Now is time for me to sit back and let cool air surround my body while listening to some good tunes and having Thai food.

I hope everyone’s Sunday is good and restful… well my friends….

I Read, I Write, You Know

“lego ergo scribo”


Closing Thought–16Sep22

Please let me apologize for the sad shape of my comments and replies but 5 days ago my A/C crapped out and I have been waiting for my turn for a repairman…..he came yesterday and confirmed my worse thought…..the unit is dead and really dead.

Bad news is the whole system needs to be replaced at a cost of $5000+….glad I was seated when the news came.

I need an outside unit, an inside unit and a heating unit….they started today…ripped out the old unit….rebuild closet it sits in and the dismantled the outside unit…..

I was promised it would be up and running by today….fingers crossed.

Hopefully all will be back to normal come Monday.

Thanx for your understanding.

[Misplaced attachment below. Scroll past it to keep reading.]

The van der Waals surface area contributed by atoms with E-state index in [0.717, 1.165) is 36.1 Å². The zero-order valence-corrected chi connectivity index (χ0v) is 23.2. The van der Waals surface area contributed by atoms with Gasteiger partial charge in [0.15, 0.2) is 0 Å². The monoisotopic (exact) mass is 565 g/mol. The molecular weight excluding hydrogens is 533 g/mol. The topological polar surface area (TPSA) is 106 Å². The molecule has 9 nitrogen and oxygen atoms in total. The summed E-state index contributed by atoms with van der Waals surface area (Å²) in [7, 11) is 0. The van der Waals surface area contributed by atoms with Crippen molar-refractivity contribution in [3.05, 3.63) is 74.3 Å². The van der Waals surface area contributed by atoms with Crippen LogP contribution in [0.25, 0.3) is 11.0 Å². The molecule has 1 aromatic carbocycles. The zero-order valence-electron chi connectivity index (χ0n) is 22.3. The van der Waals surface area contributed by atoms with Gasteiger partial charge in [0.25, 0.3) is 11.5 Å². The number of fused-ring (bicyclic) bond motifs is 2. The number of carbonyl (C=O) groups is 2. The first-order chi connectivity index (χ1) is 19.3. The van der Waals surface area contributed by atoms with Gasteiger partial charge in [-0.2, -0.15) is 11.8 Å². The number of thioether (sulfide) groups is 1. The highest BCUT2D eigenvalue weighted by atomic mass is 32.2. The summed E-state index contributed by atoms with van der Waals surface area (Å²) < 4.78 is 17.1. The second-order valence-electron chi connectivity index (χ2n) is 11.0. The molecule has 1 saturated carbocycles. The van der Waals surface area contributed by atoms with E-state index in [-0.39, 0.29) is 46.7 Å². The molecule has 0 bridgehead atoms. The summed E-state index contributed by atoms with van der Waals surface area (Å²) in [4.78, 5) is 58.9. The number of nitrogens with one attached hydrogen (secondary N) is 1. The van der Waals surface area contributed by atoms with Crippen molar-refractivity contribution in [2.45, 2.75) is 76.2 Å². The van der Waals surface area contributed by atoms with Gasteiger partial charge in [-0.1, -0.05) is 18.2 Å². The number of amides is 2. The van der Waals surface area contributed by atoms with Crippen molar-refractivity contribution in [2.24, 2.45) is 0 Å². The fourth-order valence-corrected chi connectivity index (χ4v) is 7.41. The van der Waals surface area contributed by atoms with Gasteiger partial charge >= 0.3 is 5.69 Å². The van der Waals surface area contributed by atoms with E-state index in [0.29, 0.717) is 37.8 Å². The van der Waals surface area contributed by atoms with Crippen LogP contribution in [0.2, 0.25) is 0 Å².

Have a great weekend.

Not My Usual Sunday News

All the news that we cannot use for anything other than entertainment……

On the local front… A/C crapped out…..but at least for now the weather is mild so it may not be as unbearable as it could be….

There are a wealth of people that are all consumed with the American West….what were the choices for grub of our famous cow pokes?

When you think of cowboy food, what comes to mind? For many of us, it’s a tired and dusty cowhand sitting by the fire with a pot of beans and a cup of coffee. Though beans and coffee were staples of their diet, a cowboy’s daily meals weren’t always as mundane as you might think, especially for anyone who rode with a chuck wagon.

The term “chuck wagon” is a Southern term, according to America Eats (via Montana State University). It was known as the “mess wagon” on the Dakota prairies. The Dutch oven was often the preferred cooking tool. The cook held great power, meaning that cowboys would do favors for the cook so they could get a little extra food in the evenings. The cook had so much influence in the group that even the mighty trail boss often deferred to him.